David is a graduate with a Bachelor of Technology (Textile engineering) from Moi University, in Kenya where he is living currently. He has worked as a contributor and editor for Resources Quarterly, Construction Review and African Mining Brief magazines, covering projects in green energy, construction and mining.
David has experience in research on projects related to clean energy and recycling. He also has a five-year freelance writing experience. Besides, he is a lover of tech and new developments in technology.
From this author
Many people are definitely beginning to ask if the climate pact reached in Paris last month will yield any benefits especially for the worst sufferers of climate change - the developing countries. Though there are many gaps, it will see more cleanleaps launched especially in the area of clean energy and smart climate measures, but much more efforts are needed to reach the targeted benefits.
Environmental concerns have always been thought of as the realm of NGOs, governments and philanthropists, so how can local entreprenuership contribute? Environmental problems are usually as a result of a disconnect between the societal, business and environmental needs. Therefore a system that links the three from the word go is to be applauded today. This is the basis of the eco-preneurship idea, which seeks to support and promote businesses that are designed with environmental conciousness.
The upcoming COP21 in Paris is an important one for Africa as the continent who suffers the most from climate change, and for the world who wants to replace the Kyoto Protocol. It is expected that issues such as climate financing, information-sharing climate-smart agriculture and technology transfer will dominate the talks.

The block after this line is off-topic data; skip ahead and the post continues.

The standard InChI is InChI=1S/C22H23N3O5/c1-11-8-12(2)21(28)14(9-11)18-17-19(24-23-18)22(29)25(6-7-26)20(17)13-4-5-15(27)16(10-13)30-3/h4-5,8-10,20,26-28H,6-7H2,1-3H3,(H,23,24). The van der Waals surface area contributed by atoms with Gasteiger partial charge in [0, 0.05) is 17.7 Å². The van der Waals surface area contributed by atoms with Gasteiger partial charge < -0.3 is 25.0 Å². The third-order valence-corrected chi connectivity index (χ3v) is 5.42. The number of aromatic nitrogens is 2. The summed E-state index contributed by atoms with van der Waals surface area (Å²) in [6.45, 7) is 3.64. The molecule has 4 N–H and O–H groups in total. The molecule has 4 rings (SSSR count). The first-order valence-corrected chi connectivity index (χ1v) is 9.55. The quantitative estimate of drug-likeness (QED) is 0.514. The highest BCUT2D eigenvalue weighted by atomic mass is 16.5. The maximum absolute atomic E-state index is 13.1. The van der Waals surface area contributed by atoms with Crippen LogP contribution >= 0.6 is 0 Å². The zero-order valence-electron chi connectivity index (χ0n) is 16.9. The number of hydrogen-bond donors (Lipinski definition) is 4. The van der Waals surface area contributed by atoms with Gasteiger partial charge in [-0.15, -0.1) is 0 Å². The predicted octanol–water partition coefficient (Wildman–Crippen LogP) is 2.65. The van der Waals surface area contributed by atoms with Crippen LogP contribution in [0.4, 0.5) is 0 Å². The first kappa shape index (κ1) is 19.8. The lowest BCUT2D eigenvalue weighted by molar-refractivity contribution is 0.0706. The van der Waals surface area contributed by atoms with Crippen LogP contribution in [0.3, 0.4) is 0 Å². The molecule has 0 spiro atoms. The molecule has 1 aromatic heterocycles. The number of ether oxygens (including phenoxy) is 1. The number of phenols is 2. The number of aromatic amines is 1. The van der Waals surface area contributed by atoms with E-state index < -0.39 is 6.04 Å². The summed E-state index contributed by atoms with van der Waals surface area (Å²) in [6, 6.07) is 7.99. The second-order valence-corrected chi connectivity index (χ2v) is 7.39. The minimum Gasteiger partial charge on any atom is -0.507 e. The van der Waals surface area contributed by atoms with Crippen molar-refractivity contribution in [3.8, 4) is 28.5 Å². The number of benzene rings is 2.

Conversion of sun energy into an electric current is one thing, getting your factory equipment to use that power is another. As larger firms continue to accept solar power alternatives, they will need to consider equipment that can generate enough clean power for heavy machinery. To support industrial activity, solar power outputs will need to align to expectations of supporting current industrial machine use which often uses 3-phase A.C power.
While development of better innovations and technologies hold a promise to lowering the cost of and thus acceptance of alternative renewable power in the society, various international government-led initiatives can help accelerate and popularize adoption of these alternatives, through policy changes, funding and pulling various partnerships.